Valkyrie or Valkyrja is a term used to describe an often beautiful female figure that is also a soldier of battle.
They are sometimes also described as having wings themselves or as getting about by riding a magnificent winged horse.
Valkyrie are often portrayed carrying various weapons; almost always accompanied by a shield, sword and or spear. They also sometimes yield a bow and arrow. Their attire is similar to a female version of a Viking warrior in battle gear.
In works of art, they are seen in armor with helmets that are sometimes adorned with feathers on either side. Their hair is most often red or blonde and flowing about in the air or dressed up in braids.
These fearless female Viking warriors have appeared in many poems, songs, works of art and stories. Some poems even describe them as trouble makers that instigate battles and then engage in them. They are even accused of devouring the remains of the slain.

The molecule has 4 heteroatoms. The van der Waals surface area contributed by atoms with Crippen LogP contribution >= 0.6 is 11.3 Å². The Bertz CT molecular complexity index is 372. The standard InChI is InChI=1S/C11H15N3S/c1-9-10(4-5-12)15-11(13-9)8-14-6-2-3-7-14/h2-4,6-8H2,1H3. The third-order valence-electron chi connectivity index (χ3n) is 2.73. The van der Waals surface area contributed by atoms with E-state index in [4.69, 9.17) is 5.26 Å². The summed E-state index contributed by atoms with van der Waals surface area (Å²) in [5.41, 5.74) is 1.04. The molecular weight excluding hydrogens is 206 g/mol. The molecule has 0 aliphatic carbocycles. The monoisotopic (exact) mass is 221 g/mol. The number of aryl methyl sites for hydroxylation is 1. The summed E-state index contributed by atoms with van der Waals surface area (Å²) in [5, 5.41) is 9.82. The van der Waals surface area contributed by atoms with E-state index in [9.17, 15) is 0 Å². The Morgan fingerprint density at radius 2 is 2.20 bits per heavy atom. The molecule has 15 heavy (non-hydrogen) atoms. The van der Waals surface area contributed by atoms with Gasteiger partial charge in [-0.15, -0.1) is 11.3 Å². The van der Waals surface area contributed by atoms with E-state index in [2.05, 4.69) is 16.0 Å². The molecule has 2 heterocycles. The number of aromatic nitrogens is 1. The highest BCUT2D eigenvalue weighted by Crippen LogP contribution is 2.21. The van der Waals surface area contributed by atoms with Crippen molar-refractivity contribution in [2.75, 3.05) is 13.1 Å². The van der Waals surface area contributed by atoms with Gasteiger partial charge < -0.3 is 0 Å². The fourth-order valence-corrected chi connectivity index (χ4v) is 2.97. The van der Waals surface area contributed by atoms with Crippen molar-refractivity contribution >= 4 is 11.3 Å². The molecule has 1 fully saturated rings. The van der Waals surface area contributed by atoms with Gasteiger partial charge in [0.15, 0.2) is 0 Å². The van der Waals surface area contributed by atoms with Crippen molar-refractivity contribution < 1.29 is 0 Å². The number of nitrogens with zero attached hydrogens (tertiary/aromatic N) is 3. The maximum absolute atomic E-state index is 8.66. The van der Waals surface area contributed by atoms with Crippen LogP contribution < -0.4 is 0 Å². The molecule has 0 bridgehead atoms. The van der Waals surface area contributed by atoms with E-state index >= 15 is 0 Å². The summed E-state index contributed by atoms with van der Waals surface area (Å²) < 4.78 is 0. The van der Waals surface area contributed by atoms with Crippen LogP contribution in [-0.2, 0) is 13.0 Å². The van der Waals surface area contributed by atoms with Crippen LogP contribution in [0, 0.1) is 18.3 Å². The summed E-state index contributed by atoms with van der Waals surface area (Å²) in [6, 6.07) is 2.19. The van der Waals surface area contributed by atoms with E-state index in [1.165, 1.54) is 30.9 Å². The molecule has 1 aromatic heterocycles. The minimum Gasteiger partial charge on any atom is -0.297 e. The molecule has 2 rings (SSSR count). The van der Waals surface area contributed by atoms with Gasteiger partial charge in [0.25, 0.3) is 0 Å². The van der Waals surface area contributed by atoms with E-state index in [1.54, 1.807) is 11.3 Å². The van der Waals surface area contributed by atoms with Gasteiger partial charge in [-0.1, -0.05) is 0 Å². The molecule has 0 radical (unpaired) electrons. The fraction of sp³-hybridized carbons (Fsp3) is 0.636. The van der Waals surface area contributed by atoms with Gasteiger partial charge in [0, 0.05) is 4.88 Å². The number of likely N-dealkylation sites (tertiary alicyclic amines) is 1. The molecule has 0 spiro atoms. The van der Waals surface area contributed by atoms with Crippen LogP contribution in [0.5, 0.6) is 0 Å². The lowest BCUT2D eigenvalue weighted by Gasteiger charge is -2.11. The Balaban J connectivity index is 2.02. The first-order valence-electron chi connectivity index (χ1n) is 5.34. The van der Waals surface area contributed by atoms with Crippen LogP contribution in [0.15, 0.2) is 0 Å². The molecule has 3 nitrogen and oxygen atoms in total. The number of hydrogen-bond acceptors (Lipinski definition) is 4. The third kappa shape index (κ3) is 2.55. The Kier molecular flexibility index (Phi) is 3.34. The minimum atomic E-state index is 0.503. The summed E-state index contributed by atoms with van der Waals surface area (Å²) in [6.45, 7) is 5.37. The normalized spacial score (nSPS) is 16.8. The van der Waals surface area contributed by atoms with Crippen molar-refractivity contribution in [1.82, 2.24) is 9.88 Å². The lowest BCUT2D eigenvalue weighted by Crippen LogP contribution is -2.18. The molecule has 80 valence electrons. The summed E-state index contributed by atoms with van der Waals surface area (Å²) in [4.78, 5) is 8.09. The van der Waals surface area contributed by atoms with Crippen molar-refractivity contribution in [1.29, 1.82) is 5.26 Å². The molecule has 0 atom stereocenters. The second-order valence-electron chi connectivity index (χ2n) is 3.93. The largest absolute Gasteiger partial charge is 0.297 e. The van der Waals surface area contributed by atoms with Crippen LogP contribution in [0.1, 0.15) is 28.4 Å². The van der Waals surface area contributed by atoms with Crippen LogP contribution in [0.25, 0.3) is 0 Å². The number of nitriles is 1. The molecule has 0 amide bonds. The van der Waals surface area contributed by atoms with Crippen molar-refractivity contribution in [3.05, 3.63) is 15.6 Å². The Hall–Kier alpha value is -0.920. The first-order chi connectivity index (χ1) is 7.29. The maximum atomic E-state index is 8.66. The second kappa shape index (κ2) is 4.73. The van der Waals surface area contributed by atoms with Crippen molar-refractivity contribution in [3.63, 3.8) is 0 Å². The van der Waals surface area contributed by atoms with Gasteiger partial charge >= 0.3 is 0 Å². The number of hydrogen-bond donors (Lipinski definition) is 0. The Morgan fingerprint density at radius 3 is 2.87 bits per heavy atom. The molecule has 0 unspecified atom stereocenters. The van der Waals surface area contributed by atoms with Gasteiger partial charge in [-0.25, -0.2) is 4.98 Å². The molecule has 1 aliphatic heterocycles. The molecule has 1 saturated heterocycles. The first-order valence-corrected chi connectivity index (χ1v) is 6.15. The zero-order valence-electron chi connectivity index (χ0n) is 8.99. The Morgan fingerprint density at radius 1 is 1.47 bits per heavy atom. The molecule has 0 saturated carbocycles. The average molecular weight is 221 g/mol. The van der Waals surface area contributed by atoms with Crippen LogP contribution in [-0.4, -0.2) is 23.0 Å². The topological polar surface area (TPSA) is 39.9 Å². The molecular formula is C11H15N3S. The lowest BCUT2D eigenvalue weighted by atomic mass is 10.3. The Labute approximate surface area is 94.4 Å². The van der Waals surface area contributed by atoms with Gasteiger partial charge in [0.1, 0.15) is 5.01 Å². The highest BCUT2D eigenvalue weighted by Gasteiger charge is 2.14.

During battles, a Valkyrja chooses and decides which soldiers will live or which will die in battle. The fallen that she chooses are brought to an afterlife gathering of the slain, the great hall Valhalla. These grounds are ruled by the god Odin.
Odin must share his half of the slain with the goddess Freyja. Freyja is beautiful and rides the battlefields wearing her cloak of feathers as she chooses half the slain to bring to her fields of the afterlife, Folkvangr.
These powerful female warriors are sometimes portrayed as daughters of royalty or lovers of mortal heroes. They are also referred to as being in the company of ravens, horses and sometimes swans.
The raven was a common device and symbol used by the Vikings.
Odin was often depicted as having two ravens serving as his eyes and ears. The two ravens would fly out each day and bring news of Midgard back to Odin.
The raven symbol could be found on banners and coat of arms to establish identity in battle.